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Gonzalo's significance in The Tempest

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by

Max McCulloch

on 26 February 2014

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Transcript of Gonzalo's significance in The Tempest

In the play's dramatis personae, we're told that Gonzalo is "an honest old counselor of Naples." He's traveling with the King's party when he's shipwrecked with the other passengers on Prospero's island.
He appears in all Act's except Act 4. So he plays a key role in the play.
1) Prospero's view- He is described as "noble", "good", "holy", "honorable" and his "true preserver". when Prospero was booted out of Italy and set adrift with his infant daughter, Gonzalo was the one who made sure Prospero had enough food and water to survive. Gonzalo didn't just make sure Prospero would have supplies to physically sustain him, he also made sure Prospero had fancy linens and books.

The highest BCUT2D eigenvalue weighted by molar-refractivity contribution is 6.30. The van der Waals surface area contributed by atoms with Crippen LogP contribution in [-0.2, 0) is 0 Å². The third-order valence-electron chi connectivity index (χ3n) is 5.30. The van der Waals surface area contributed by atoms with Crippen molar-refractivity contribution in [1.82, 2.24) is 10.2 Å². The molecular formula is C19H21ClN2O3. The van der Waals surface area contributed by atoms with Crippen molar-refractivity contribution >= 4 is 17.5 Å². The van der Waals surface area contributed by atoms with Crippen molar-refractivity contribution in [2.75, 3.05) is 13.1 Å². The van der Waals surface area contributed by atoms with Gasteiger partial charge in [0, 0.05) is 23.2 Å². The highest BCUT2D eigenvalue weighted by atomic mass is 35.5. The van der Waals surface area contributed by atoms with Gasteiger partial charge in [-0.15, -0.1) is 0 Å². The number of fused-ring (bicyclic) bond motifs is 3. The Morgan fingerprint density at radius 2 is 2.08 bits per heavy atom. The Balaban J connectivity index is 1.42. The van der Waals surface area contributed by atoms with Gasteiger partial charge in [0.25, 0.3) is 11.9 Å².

2) "The honest old councilor". He urges patients, concern for the king and interest in others. He always urges his companions to see the bright side of the situation and even rebukes Antonio and Sebastian for their lack of gentleness in Act 2, scene 1. Furthermore he exhibits many human traits including fatigue (Act 3, scene 2), crying (Act 5, scene 1) and confusion (Act 5, scene 1).
3) The irritant- Antonio and Sebastian project an unsympathetic view of Gonzalo. That he is an impediment and a target for their cheap jibes. Gonzalo is Shakespeare's reminder that even in a very corrupt world, human goodness is possible.
Gonzalo’s fantasy about the plantation (Act 2, scene 1) he would like to build on the island as a remarkable poetic evocation of a utopian society, in which no one would work, all people would be equal and live off the land, and all women would be “innocent and pure.” This vision indicates something of Gonzalo’s own innocence and purity. Shakespeare treats the old man’s idea of the island as a kind of lovely dream, in which the frustrations and obstructions of life (magistrates, wealth, power) would be removed and all could live naturally and authentically. Though Gonzalo’s idea is not presented as a practical possibility (hence the mockery he receives from Sebastian and Antonio), Gonzalo’s dream contrasts to his credit with the power-obsessed ideas of most of the other characters, including Prospero. Gonzalo would do away with the very master-servant motif that lies at the heart of The Tempest.
Gonzalo's significance in The Tempest
Who is Gonzalo?
Three different views of Gonzalo in the play:
Gonzalo's Utopian Speech
Full transcript